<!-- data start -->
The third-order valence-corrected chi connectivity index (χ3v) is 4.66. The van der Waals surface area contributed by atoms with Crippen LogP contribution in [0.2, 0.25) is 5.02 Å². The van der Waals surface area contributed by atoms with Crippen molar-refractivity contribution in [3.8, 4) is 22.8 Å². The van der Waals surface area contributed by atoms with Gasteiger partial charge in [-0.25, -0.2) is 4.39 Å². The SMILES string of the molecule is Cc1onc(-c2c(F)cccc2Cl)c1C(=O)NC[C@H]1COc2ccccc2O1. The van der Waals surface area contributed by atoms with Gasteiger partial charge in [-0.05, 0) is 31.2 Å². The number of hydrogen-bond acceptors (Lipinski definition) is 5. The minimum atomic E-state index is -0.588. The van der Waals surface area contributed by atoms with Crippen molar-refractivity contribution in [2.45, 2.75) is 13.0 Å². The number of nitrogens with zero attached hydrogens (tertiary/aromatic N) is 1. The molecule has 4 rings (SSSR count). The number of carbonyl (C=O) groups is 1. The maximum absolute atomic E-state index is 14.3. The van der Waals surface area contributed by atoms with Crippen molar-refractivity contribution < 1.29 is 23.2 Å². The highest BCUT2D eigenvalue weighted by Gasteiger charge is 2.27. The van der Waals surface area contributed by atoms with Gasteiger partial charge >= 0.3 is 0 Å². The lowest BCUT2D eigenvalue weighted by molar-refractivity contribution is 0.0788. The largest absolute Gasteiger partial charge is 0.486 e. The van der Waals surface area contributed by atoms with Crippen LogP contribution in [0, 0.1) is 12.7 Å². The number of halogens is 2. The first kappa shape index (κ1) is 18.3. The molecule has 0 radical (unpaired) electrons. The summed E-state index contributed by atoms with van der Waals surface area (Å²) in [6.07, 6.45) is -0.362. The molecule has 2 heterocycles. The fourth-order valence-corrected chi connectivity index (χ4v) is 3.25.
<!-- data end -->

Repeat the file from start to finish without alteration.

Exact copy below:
The third-order valence-corrected chi connectivity index (χ3v) is 4.66. The van der Waals surface area contributed by atoms with Crippen LogP contribution in [0.2, 0.25) is 5.02 Å². The van der Waals surface area contributed by atoms with Crippen molar-refractivity contribution in [3.8, 4) is 22.8 Å². The van der Waals surface area contributed by atoms with Gasteiger partial charge in [-0.25, -0.2) is 4.39 Å². The SMILES string of the molecule is Cc1onc(-c2c(F)cccc2Cl)c1C(=O)NC[C@H]1COc2ccccc2O1. The van der Waals surface area contributed by atoms with Gasteiger partial charge in [-0.05, 0) is 31.2 Å². The number of hydrogen-bond acceptors (Lipinski definition) is 5. The minimum atomic E-state index is -0.588. The van der Waals surface area contributed by atoms with Crippen molar-refractivity contribution in [2.45, 2.75) is 13.0 Å². The number of nitrogens with zero attached hydrogens (tertiary/aromatic N) is 1. The molecule has 4 rings (SSSR count). The number of carbonyl (C=O) groups is 1. The maximum absolute atomic E-state index is 14.3. The van der Waals surface area contributed by atoms with Crippen molar-refractivity contribution < 1.29 is 23.2 Å². The highest BCUT2D eigenvalue weighted by Gasteiger charge is 2.27. The van der Waals surface area contributed by atoms with Gasteiger partial charge >= 0.3 is 0 Å². The lowest BCUT2D eigenvalue weighted by molar-refractivity contribution is 0.0788. The largest absolute Gasteiger partial charge is 0.486 e. The van der Waals surface area contributed by atoms with Crippen LogP contribution in [0, 0.1) is 12.7 Å². The number of halogens is 2. The first kappa shape index (κ1) is 18.3. The molecule has 0 radical (unpaired) electrons. The summed E-state index contributed by atoms with van der Waals surface area (Å²) in [6.07, 6.45) is -0.362. The molecule has 2 heterocycles. The fourth-order valence-corrected chi connectivity index (χ4v) is 3.25.